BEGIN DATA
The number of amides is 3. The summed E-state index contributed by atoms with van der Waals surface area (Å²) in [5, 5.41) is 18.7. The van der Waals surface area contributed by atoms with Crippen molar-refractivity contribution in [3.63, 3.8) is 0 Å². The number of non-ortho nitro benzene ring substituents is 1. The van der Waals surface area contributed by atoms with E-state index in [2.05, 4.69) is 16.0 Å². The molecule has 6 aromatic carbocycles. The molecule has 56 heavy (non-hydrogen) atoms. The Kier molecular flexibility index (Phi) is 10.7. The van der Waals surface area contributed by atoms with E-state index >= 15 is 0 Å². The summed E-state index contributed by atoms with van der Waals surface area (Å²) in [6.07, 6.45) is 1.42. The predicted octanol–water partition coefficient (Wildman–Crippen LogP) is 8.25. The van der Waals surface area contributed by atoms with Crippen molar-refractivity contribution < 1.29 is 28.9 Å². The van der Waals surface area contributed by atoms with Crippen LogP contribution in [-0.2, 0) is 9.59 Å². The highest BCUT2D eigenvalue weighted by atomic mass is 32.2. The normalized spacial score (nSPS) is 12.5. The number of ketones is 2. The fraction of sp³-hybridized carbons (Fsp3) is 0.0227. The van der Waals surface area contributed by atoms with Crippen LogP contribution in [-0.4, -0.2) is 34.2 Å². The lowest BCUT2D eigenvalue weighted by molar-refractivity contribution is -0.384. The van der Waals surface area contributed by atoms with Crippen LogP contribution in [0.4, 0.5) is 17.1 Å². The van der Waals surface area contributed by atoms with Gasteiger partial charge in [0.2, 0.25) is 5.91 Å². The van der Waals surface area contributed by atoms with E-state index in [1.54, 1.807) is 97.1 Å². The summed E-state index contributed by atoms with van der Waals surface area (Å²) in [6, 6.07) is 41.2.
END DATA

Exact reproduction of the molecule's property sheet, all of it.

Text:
The number of amides is 3. The summed E-state index contributed by atoms with van der Waals surface area (Å²) in [5, 5.41) is 18.7. The van der Waals surface area contributed by atoms with Crippen molar-refractivity contribution in [3.63, 3.8) is 0 Å². The number of non-ortho nitro benzene ring substituents is 1. The van der Waals surface area contributed by atoms with E-state index in [2.05, 4.69) is 16.0 Å². The molecule has 6 aromatic carbocycles. The molecule has 56 heavy (non-hydrogen) atoms. The Kier molecular flexibility index (Phi) is 10.7. The van der Waals surface area contributed by atoms with E-state index >= 15 is 0 Å². The summed E-state index contributed by atoms with van der Waals surface area (Å²) in [6.07, 6.45) is 1.42. The predicted octanol–water partition coefficient (Wildman–Crippen LogP) is 8.25. The van der Waals surface area contributed by atoms with Crippen molar-refractivity contribution < 1.29 is 28.9 Å². The van der Waals surface area contributed by atoms with Crippen LogP contribution in [-0.2, 0) is 9.59 Å². The highest BCUT2D eigenvalue weighted by atomic mass is 32.2. The normalized spacial score (nSPS) is 12.5. The number of ketones is 2. The fraction of sp³-hybridized carbons (Fsp3) is 0.0227. The van der Waals surface area contributed by atoms with Crippen LogP contribution in [-0.4, -0.2) is 34.2 Å². The lowest BCUT2D eigenvalue weighted by molar-refractivity contribution is -0.384. The van der Waals surface area contributed by atoms with Crippen LogP contribution in [0.4, 0.5) is 17.1 Å². The van der Waals surface area contributed by atoms with Gasteiger partial charge in [0.2, 0.25) is 5.91 Å². The van der Waals surface area contributed by atoms with E-state index in [1.54, 1.807) is 97.1 Å². The summed E-state index contributed by atoms with van der Waals surface area (Å²) in [6, 6.07) is 41.2.